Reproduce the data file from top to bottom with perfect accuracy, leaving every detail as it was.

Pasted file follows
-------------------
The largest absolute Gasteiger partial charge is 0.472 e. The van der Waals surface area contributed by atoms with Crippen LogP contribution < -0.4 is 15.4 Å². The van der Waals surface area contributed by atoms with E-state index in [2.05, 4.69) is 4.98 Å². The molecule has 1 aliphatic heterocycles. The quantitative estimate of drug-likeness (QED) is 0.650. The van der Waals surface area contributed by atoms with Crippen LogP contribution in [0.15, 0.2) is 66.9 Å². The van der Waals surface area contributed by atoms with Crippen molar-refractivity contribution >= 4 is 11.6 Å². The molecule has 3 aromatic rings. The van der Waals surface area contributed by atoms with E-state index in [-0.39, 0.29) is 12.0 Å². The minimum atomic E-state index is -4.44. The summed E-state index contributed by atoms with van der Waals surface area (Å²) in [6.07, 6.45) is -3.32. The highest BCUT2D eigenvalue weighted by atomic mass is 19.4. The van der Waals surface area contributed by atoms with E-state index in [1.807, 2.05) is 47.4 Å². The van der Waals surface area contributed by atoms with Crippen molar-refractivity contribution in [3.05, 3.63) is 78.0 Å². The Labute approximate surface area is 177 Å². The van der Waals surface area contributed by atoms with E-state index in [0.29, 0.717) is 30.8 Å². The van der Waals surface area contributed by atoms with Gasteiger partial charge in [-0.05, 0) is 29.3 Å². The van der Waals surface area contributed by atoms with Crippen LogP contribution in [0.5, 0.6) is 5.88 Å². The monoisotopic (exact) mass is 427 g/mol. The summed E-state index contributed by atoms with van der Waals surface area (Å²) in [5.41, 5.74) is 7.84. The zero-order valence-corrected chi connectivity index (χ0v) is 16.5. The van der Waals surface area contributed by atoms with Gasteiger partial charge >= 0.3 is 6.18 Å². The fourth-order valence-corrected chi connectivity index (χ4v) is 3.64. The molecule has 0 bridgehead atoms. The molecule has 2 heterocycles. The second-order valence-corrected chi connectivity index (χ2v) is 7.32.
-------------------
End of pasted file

The largest absolute Gasteiger partial charge is 0.472 e. The van der Waals surface area contributed by atoms with Crippen LogP contribution < -0.4 is 15.4 Å². The van der Waals surface area contributed by atoms with E-state index in [2.05, 4.69) is 4.98 Å². The molecule has 1 aliphatic heterocycles. The quantitative estimate of drug-likeness (QED) is 0.650. The van der Waals surface area contributed by atoms with Crippen LogP contribution in [0.15, 0.2) is 66.9 Å². The van der Waals surface area contributed by atoms with Crippen molar-refractivity contribution >= 4 is 11.6 Å². The molecule has 3 aromatic rings. The van der Waals surface area contributed by atoms with E-state index in [-0.39, 0.29) is 12.0 Å². The minimum atomic E-state index is -4.44. The summed E-state index contributed by atoms with van der Waals surface area (Å²) in [6.07, 6.45) is -3.32. The highest BCUT2D eigenvalue weighted by atomic mass is 19.4. The van der Waals surface area contributed by atoms with E-state index in [1.807, 2.05) is 47.4 Å². The van der Waals surface area contributed by atoms with Crippen molar-refractivity contribution in [3.05, 3.63) is 78.0 Å². The Labute approximate surface area is 177 Å². The van der Waals surface area contributed by atoms with E-state index in [0.29, 0.717) is 30.8 Å². The van der Waals surface area contributed by atoms with Gasteiger partial charge in [-0.05, 0) is 29.3 Å². The van der Waals surface area contributed by atoms with Crippen LogP contribution in [0.5, 0.6) is 5.88 Å². The monoisotopic (exact) mass is 427 g/mol. The summed E-state index contributed by atoms with van der Waals surface area (Å²) in [5.41, 5.74) is 7.84. The zero-order valence-corrected chi connectivity index (χ0v) is 16.5. The van der Waals surface area contributed by atoms with Gasteiger partial charge >= 0.3 is 6.18 Å². The fourth-order valence-corrected chi connectivity index (χ4v) is 3.64. The molecule has 0 bridgehead atoms. The molecule has 2 heterocycles. The second-order valence-corrected chi connectivity index (χ2v) is 7.32.